Winter brings new sights, joys to Harrison Hills in Natrona Heights
Harrison Hills Park offers “so much year round,” entomologist Grace Tabitha Clark says.
The winter season, the Harrison resident says, presents the chance to experience its natural beauty in a completely different way.
“The snow-blanketed woods are a sight to behold, and the view from the lookout at the top of the riverside trail is spectacular at this time of the year,” she says. “For those whose enjoyment of the park in spring or fall is dampened by allergies or hay fever, the clear crisp winter air is bound to clear your head.”
All are good reasons to consider taking part in Saturday's Venture Outdoors' “Stews Hike,” says Clark, who, with husband Spencer Clark, will lead the “moderately easy” trek covering up to 5 miles over undulating terrain. “It's a wonderful opportunity to meet people and share our favorite trails in the park,” she says.
Casual hikers should find it quite doable, says Clark, who is a member of Friends of Harrison Hills Park. Her husband serves on the organization's council.
“We will go at a slow pace with two or three rest stops. There will be an option for those who prefer a shorter-easier distance. We can lead this second group through a shortcut loop,” she says.
A change of shoes and socks is recommended, as the trails can get muddy and wet. A snack and water also are suggested.
“Venture Outdoors always has a great mixing of singles, couples, and participants of all ages,” Clark says.
After the hike, participants will adjourn to the park's indoor Environmental Center for hearty homemade hot stews and rolls.
Among the offerings is Council of Friends' member Sue Vertosick's well-regarded vegetarian stew.
“We have heard that it is amazing,” says Clark, who loves making all-natural and organic foods from scratch. Clark will be baking the five-grain dinner rolls to accompany the stews.
“These hikes provide avenues to Venture Outdoor members and the public to explore and learn about great natural areas while getting some exercise,” she says.
Although it may be normal to feel sluggish and unmotivated to get outdoors during this time of the year, such exercise could be especially helpful to those who suffer from Seasonal Affective Disorder (SAD). Clark says. “This afternoon hike should get us a much-needed dose of sunlight, however weak,” she says.
Harrison Hills Park has 500 acres offering picnic shelters, and 14 miles of color-marked trails for running, hiking, biking, birding and horseback riding.
Cross-country skiing and snow shoeing are options in the winter. Nature programs for all ages are held in the Environmental Learning Center.
“Participants on this Stew Hike will see woodlands, conifer stands, the pond, and the Watts Memorial Overlook with spectacular views of Allegheny River 400 feet below the park,” Clark says.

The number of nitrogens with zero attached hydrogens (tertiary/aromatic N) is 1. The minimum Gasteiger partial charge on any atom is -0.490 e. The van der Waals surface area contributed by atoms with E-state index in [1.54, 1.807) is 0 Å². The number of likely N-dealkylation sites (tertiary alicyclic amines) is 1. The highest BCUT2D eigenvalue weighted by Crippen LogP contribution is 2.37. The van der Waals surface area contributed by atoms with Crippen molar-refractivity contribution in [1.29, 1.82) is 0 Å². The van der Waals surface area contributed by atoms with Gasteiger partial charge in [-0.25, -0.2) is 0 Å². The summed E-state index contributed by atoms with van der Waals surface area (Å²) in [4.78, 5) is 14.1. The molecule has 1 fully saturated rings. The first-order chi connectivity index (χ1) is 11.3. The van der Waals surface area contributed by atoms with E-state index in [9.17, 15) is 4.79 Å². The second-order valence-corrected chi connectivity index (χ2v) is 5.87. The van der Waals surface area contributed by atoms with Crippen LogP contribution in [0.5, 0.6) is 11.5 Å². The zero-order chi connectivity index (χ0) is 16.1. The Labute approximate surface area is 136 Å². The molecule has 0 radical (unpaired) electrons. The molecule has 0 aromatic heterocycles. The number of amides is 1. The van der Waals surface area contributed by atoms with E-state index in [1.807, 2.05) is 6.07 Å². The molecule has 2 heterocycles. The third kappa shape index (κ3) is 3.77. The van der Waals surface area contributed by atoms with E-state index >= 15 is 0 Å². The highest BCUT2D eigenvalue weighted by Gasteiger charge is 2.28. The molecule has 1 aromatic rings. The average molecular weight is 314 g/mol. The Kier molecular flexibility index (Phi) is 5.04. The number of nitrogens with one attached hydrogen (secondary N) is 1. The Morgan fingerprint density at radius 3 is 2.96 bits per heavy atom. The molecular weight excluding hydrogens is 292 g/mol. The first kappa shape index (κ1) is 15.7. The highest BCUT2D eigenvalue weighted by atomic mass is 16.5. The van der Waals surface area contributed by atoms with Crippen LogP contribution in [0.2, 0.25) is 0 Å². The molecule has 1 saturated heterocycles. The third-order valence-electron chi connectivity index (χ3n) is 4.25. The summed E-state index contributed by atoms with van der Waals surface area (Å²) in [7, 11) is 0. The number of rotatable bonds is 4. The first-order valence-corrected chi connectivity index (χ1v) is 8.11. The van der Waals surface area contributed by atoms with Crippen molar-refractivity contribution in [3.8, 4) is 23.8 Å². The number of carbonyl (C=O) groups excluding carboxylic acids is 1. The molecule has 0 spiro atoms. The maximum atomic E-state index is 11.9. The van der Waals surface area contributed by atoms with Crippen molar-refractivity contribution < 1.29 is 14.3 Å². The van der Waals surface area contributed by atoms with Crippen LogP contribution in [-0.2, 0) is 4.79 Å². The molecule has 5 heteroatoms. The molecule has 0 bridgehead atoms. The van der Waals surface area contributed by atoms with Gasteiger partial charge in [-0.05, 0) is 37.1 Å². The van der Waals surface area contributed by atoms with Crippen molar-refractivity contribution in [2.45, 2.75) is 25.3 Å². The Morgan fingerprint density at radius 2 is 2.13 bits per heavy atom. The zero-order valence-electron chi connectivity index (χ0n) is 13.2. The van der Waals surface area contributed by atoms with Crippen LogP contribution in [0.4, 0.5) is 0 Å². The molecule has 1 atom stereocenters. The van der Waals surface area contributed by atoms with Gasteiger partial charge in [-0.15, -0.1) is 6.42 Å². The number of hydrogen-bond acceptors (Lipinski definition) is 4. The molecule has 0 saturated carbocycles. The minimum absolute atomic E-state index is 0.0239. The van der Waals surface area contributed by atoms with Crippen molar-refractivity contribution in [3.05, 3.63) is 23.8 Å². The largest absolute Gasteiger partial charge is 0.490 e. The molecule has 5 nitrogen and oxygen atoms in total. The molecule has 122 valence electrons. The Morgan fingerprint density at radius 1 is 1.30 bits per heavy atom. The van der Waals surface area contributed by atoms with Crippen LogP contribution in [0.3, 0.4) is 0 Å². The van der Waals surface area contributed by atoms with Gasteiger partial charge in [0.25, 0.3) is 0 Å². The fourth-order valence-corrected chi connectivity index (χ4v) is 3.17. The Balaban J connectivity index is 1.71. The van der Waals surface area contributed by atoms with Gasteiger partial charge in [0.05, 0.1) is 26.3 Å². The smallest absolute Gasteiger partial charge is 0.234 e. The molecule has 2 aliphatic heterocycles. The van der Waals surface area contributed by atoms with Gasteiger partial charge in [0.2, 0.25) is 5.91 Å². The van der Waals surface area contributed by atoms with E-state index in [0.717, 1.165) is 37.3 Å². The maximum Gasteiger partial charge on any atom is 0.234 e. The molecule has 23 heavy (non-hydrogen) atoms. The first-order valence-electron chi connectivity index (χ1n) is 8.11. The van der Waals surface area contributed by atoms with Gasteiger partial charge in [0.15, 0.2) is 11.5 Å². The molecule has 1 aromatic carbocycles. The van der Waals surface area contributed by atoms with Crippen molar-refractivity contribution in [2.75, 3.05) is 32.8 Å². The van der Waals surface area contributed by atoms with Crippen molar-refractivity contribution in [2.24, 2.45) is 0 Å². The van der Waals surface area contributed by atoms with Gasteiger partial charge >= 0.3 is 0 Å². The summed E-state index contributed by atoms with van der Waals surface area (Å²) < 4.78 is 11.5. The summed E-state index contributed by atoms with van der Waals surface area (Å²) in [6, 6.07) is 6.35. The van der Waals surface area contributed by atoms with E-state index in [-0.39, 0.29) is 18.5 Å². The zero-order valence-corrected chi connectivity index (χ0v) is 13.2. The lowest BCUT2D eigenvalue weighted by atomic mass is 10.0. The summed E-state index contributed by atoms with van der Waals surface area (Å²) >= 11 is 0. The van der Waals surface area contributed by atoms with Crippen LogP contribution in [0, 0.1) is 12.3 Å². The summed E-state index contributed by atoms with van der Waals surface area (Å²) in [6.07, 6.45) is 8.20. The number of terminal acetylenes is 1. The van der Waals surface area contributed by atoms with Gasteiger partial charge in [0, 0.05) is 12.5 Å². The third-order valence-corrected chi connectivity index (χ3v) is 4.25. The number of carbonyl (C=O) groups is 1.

It is yet another way, she agrees, to encourage people to get out into the environment, and to celebrate, rather than hibernate, in winter.
Rex Rutkoski is a staff writer for Trib Total Media. He can be reached at 724-226-4664 or firstname.lastname@example.org
Show commenting policy
TribLive commenting policy
You are solely responsible for your comments and by using TribLive.com you agree to our Terms of Service.
We moderate comments. Our goal is to provide substantive commentary for a general readership. By screening submissions, we provide a space where readers can share intelligent and informed commentary that enhances the quality of our news and information.
While most comments will be posted if they are on-topic and not abusive, moderating decisions are subjective. We will make them as carefully and consistently as we can. Because of the volume of reader comments, we cannot review individual moderation decisions with readers.
We value thoughtful comments representing a range of views that make their point quickly and politely. We make an effort to protect discussions from repeated comments either by the same reader or different readers.
We follow the same standards for taste as the daily newspaper. A few things we won't tolerate: personal attacks, obscenity, vulgarity, profanity (including expletives and letters followed by dashes), commercial promotion, impersonations, incoherence, proselytizing and SHOUTING. Don't include URLs to Web sites.
We do not edit comments. They are either approved or deleted. We reserve the right to edit a comment that is quoted or excerpted in an article. In this case, we may fix spelling and punctuation.
We welcome strong opinions and criticism of our work, but we don't want comments to become bogged down with discussions of our policies and we will moderate accordingly.
We appreciate it when readers and people quoted in articles or blog posts point out errors of fact or emphasis and will investigate all assertions. But these suggestions should be sent via e-mail. To avoid distracting other readers, we won't publish comments that suggest a correction. Instead, corrections will be made in a blog post or in an article.
- Arnold settles health benefits lawsuit with former councilman
- Despite challenging weather, home sales continue to rise
- Fawn teen wins national Patriot’s Pen essay contest
- Fire damages vacant Vandergrift home
- Retired teacher pushes black history forward at Peoples Library presentation
- Months of hard work go into Alle-Kiski high-school musicals
- Mia Z (Zanotti) of Hyde Park advances on NBC’s ‘The Voice’
- 3 charged with selling heroin that killed Lower Burrell woman
- Teenage suspect in Leechburg killing held for trial
- Leechburg man charged with molesting girls, watching child pornography
- Drivers survive head-on crash on Route 356 in Allegheny Township